|31||Sour cherries||1 cup without pits (155g)||77||1.6g||2.1g|
|32||Strawberries||1 cup, halves (152g)||49||1.0g||2.0g|
|33||Rowal||1/2 cup (114g)||127||2.6g||2.0g|
|34||Oranges (all commercial varieties)||1 cup of sections (180g)||85||1.7g||2.0g|
|35||Gooseberries||1 cup (150g)||66||1.3g||2.0g|
|36||Watermelon||1 cup, diced (152g)||46||0.9g||1.9g|
|37||Pummelo||1 cup of sections (190g)||72||1.4g||1.9g|
|38||Roselle||1 cup without refuse (57g)||28||0.5g||1.9g|
|39||Kiwi fruit||1 large fruit without skin (91g)||56||1.0g||1.9g|
|40||Blackberries (frozen)||1 cup, unthawed (151g)||97||1.8g||1.8g|
|Source: USDA National Nutrient Database for Standard Reference, Release 28|
How to best incorporate these into your diet
Many of these are quite nutritious and contain potent antioxidants. That being said, relying on high protein fruits alone as a primary source would not be a good idea. This is because many – especially the tropical varieties – have high amounts of sugar. Sure, their glycemic impact is lessened by the fiber content, but it still would be unhealthy to consume vast amounts of them at a given time. Even more so for diabetics!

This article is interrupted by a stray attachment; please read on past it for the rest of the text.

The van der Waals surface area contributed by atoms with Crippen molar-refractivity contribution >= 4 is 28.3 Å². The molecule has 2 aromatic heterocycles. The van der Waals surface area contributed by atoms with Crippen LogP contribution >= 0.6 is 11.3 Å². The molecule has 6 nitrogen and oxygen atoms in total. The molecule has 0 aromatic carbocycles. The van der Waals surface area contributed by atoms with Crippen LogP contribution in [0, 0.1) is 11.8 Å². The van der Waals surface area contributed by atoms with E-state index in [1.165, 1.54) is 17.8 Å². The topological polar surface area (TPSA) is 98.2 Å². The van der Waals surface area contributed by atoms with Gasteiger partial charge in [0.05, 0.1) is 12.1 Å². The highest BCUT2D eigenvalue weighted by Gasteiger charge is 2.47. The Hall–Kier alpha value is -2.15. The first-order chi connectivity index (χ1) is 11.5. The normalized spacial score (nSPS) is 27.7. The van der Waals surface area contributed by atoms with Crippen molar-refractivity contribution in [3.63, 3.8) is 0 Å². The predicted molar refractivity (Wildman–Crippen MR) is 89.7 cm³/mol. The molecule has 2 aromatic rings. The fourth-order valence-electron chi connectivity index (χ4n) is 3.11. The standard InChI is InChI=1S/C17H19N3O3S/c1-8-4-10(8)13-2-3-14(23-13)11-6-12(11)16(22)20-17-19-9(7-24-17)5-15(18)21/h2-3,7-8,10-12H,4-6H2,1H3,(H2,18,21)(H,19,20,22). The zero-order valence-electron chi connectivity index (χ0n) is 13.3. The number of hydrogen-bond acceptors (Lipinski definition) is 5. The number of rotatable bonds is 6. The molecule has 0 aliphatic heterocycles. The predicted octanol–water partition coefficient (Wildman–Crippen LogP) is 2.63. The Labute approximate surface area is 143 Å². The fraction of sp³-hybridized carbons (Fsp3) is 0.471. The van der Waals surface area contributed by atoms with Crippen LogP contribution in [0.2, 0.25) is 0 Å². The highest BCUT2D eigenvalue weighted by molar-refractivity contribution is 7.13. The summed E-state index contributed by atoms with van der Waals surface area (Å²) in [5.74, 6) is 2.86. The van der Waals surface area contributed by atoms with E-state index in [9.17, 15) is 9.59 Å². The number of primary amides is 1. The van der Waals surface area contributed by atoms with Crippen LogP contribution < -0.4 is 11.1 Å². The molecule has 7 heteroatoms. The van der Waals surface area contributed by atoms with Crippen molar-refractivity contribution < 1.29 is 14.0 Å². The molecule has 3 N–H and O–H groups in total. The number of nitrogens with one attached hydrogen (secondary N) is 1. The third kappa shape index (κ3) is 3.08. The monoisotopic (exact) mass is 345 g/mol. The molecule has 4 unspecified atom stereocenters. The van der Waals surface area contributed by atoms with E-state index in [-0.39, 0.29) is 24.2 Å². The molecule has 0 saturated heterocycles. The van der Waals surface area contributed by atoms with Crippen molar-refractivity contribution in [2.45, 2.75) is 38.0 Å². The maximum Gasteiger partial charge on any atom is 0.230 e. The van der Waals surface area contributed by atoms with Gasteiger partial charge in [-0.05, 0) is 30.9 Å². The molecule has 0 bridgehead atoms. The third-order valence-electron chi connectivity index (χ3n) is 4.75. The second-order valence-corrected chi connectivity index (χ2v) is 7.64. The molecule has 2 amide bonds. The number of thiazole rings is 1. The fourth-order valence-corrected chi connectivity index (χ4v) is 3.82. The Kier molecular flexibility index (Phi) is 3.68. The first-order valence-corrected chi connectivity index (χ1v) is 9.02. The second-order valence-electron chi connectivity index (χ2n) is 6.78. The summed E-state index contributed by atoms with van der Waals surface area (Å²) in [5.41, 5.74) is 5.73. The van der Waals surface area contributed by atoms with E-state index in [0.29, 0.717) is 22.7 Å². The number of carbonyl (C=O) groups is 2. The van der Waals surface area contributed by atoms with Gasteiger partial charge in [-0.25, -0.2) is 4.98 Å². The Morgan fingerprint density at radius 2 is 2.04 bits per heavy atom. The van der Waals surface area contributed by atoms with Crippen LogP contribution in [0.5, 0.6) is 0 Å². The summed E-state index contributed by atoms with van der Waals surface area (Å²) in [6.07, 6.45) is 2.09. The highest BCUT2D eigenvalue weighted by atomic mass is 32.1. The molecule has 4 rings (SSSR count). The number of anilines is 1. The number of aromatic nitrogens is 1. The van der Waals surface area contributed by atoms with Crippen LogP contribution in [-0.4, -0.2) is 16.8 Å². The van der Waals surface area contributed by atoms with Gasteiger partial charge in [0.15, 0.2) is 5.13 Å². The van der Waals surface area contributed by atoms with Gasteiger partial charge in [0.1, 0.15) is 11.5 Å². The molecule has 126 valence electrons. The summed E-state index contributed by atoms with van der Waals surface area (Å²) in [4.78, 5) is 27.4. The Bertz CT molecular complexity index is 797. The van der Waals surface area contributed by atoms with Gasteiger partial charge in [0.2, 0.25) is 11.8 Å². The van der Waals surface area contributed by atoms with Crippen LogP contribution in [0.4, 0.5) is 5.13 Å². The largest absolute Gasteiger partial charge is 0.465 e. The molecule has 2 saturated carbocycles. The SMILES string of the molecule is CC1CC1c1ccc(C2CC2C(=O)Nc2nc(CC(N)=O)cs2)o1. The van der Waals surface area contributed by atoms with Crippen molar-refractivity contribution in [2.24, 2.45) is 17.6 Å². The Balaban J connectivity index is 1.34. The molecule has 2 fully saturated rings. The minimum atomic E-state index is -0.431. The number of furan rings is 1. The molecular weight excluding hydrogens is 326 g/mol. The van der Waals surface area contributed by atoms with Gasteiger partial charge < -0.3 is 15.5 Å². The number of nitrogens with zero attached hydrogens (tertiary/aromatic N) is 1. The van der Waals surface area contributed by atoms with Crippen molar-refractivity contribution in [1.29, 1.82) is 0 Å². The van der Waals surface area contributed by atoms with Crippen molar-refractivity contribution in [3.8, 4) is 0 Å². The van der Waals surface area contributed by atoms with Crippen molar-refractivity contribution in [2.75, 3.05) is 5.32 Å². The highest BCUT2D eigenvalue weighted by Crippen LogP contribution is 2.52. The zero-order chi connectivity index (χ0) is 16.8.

For that reason, you should view these as more of a supplemental protein source. They balance out nicely with nuts and seeds. Why? Because fruits have lots of sugar and almost no fat. Meanwhile nuts and seeds are the opposite – almost no sugar and high fat. Combine the highest protein nuts with the likes of dried goji and mulberries to create a nutritious dry snack mix or a boost for your morning oatmeal.
Amino acid profiles
People are often quick to point out that many types of meat are a good source of the essential aminos, including the Branched Chain Amino Acids (BCAAs) leucine, isoleucine, and valine. Often times, those same people assume plant-based foods are not a good source. Nothing could be further from the truth.